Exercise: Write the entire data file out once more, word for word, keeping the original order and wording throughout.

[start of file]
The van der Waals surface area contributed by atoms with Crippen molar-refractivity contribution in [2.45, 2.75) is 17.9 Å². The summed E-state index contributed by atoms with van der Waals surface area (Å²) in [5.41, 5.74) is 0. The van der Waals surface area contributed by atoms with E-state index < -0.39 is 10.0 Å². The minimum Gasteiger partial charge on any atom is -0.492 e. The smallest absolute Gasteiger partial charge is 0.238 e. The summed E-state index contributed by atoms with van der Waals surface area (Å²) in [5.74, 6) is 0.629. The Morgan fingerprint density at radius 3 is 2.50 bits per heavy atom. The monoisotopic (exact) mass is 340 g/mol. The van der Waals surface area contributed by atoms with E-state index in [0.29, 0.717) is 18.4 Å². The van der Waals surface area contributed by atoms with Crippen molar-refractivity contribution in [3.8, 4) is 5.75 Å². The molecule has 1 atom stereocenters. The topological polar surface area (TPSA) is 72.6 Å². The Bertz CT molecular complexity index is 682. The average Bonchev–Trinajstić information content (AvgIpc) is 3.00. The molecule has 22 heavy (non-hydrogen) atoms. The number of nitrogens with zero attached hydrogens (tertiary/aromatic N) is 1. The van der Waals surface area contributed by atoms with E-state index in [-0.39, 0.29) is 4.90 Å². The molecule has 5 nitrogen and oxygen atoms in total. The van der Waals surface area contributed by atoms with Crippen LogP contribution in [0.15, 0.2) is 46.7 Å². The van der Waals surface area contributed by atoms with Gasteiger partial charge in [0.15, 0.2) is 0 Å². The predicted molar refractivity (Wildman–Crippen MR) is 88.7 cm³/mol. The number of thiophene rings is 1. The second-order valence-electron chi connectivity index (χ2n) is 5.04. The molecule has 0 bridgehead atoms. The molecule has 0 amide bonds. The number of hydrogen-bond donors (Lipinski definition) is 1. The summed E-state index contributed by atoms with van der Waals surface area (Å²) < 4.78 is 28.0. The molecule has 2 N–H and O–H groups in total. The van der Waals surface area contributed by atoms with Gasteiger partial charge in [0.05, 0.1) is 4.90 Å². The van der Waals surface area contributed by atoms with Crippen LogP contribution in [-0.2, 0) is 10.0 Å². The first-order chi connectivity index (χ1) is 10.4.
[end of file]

The van der Waals surface area contributed by atoms with Crippen molar-refractivity contribution in [2.45, 2.75) is 17.9 Å². The summed E-state index contributed by atoms with van der Waals surface area (Å²) in [5.41, 5.74) is 0. The van der Waals surface area contributed by atoms with E-state index < -0.39 is 10.0 Å². The minimum Gasteiger partial charge on any atom is -0.492 e. The smallest absolute Gasteiger partial charge is 0.238 e. The summed E-state index contributed by atoms with van der Waals surface area (Å²) in [5.74, 6) is 0.629. The Morgan fingerprint density at radius 3 is 2.50 bits per heavy atom. The monoisotopic (exact) mass is 340 g/mol. The van der Waals surface area contributed by atoms with E-state index in [0.29, 0.717) is 18.4 Å². The van der Waals surface area contributed by atoms with Crippen molar-refractivity contribution in [3.8, 4) is 5.75 Å². The molecule has 1 atom stereocenters. The topological polar surface area (TPSA) is 72.6 Å². The Bertz CT molecular complexity index is 682. The average Bonchev–Trinajstić information content (AvgIpc) is 3.00. The molecule has 22 heavy (non-hydrogen) atoms. The number of nitrogens with zero attached hydrogens (tertiary/aromatic N) is 1. The van der Waals surface area contributed by atoms with E-state index in [-0.39, 0.29) is 4.90 Å². The molecule has 5 nitrogen and oxygen atoms in total. The van der Waals surface area contributed by atoms with Crippen LogP contribution in [0.15, 0.2) is 46.7 Å². The van der Waals surface area contributed by atoms with Gasteiger partial charge in [0.15, 0.2) is 0 Å². The predicted molar refractivity (Wildman–Crippen MR) is 88.7 cm³/mol. The number of thiophene rings is 1. The second-order valence-electron chi connectivity index (χ2n) is 5.04. The molecule has 0 bridgehead atoms. The molecule has 0 amide bonds. The number of hydrogen-bond donors (Lipinski definition) is 1. The summed E-state index contributed by atoms with van der Waals surface area (Å²) < 4.78 is 28.0. The molecule has 2 N–H and O–H groups in total. The van der Waals surface area contributed by atoms with Gasteiger partial charge in [0.05, 0.1) is 4.90 Å². The van der Waals surface area contributed by atoms with Crippen LogP contribution in [-0.2, 0) is 10.0 Å². The first-order chi connectivity index (χ1) is 10.4.